Written by Richard Wu
David Baker, the University of Washington
The Coming of Age of De Novo Protein Design
Life on Earth depends on proteins. Proteins are large molecules assembled from building blocks, called amino acids, and are produced through a folding process that results in a complex three-dimensional structure, like origami. There are many different amino acids, each with particular properties such as size and charge, and the sequence of amino acids in a protein determines its structure and function.
However, given the complexity of proteins, it is difficult to predict protein structures from amino acid sequences alone. David Baker from the University of Washington is studying protein-folding and designing algorithms to predict protein structures. His laboratory has harnessed artificial intelligence to develop RoseTTAFold, a software tool that computes protein structures from amino acid sequences. From there, they have also worked on software approaches to generate new amino acid sequences which could fold into desired protein structures.
Baker’s research has led to the design of various artificial proteins that can block the flu and COVID-19 viruses, prevent the formation of Alzheimer’s disease-associated proteins, harvest sunlight for energy, produce light, and self-assemble into geometrically-shaped nanostructures. The design of artificial proteins is an exciting step forward in science, with the potential to transform numerous fields ranging from medicine to energy.
Ebru Demir, Sabanci University
Self-Assembling Peptide Nanofiber Hydrogel as 3D Scaffolds for Corneal Stromal Cells
Severe damage to the cornea of the eye, which can lead to visual impairment or blindness, is often treated with corneal transplantation. However, corneal transplantation is limited by donor tissue availability.
One alternative to corneal transplantation is tissue engineering. Ebru Demir from Sabanxci University has been investigating the use of peptide-based hydrogels as scaffolds for corneal tissue engineering. These hydrogels are gel-like materials containing water, similar to gelatin, and are synthesized from peptide materials, which are made from the same building blocks as proteins.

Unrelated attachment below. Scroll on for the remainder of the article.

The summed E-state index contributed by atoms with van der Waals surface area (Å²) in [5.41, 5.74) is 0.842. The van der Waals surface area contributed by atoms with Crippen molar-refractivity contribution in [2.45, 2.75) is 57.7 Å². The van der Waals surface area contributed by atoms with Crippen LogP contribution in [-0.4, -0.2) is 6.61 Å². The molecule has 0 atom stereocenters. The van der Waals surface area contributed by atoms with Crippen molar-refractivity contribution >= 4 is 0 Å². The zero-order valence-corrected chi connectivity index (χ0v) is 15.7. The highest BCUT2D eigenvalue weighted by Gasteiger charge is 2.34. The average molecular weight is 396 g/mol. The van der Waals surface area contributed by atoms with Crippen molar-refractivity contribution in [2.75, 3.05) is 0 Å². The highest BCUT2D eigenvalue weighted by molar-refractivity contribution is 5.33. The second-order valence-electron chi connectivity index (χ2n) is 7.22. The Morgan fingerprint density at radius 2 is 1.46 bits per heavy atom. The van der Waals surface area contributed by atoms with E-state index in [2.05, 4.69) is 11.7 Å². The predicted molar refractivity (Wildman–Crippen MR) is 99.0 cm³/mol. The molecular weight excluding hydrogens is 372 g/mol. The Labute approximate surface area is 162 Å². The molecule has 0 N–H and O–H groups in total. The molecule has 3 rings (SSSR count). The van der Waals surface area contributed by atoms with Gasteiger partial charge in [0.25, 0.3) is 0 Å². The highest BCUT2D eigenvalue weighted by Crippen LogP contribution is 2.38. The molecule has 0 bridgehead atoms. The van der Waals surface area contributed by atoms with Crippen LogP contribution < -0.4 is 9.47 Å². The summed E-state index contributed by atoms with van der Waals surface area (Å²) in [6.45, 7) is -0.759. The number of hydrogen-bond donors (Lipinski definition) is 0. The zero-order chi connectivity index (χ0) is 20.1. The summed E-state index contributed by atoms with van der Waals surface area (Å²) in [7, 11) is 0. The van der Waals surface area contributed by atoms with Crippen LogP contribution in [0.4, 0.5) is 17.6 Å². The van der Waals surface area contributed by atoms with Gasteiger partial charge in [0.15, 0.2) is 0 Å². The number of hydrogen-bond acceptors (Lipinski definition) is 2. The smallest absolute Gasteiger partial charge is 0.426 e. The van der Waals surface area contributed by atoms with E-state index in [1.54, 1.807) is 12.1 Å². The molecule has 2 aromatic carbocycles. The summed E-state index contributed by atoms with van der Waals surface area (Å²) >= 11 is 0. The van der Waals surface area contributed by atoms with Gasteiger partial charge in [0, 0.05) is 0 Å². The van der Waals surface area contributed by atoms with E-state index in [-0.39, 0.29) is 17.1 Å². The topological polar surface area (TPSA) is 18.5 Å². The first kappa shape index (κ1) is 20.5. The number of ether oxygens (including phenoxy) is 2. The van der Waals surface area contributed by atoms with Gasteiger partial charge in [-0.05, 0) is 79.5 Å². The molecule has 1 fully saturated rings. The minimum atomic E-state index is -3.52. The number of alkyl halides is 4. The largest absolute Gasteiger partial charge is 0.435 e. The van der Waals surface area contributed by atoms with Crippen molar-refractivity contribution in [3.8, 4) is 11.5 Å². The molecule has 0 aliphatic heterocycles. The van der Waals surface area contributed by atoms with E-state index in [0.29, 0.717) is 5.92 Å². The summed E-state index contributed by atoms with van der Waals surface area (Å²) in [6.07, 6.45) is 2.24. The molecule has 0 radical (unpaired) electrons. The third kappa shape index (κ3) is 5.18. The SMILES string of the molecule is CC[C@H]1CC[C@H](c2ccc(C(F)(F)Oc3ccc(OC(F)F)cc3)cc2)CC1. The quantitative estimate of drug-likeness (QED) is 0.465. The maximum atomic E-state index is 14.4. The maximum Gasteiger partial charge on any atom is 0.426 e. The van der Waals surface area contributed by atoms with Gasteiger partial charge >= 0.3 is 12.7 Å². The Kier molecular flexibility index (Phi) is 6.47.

Demir’s experiments show that the peptide-based hydrogels are biocompatible, have similar transparency to natural corneal tissue, and are strong enough to support corneal cell and blood vessel regeneration. These properties make the peptide-based hydrogels a good candidate material for use in corneal tissue scaffolds.
Through this work, Demir and colleagues demonstrate how materials research can help advance the field of tissue engineering, thereby making steps toward improving human health and well-being.
Mohamed Soliman, De Montfort University and Cairo University
Antimicrobial Activity of β-Sheet Forming Ultra-Short De Novo Ionic-Complementary Peptides Towards Wound Infections
A significant problem facing medicine today is the rise of bacterial resistance to antibiotics. To address this public health challenge, Mohamed Soliman, from De Montfort University and Cairo University, is researching the antimicrobial properties of peptide-based hydrogels. Peptide materials are made from the same building blocks as proteins, and hydrogels are gel-like materials that contain water, similar to gelatin. These peptide-based hydrogel materials can kill bacteria by puncturing bacterial cell membranes, and yet are biocompatible and biodegradable.
Soliman and colleagues have found that their peptide-based hydrogels were effective at killing multiple infectious bacteria species, including P. aeruginosa, A. baumannii, E. coli, and K. Pneumoniae. These findings are promising and suggest that antimicrobial peptide-based hydrogels could soon help save lives.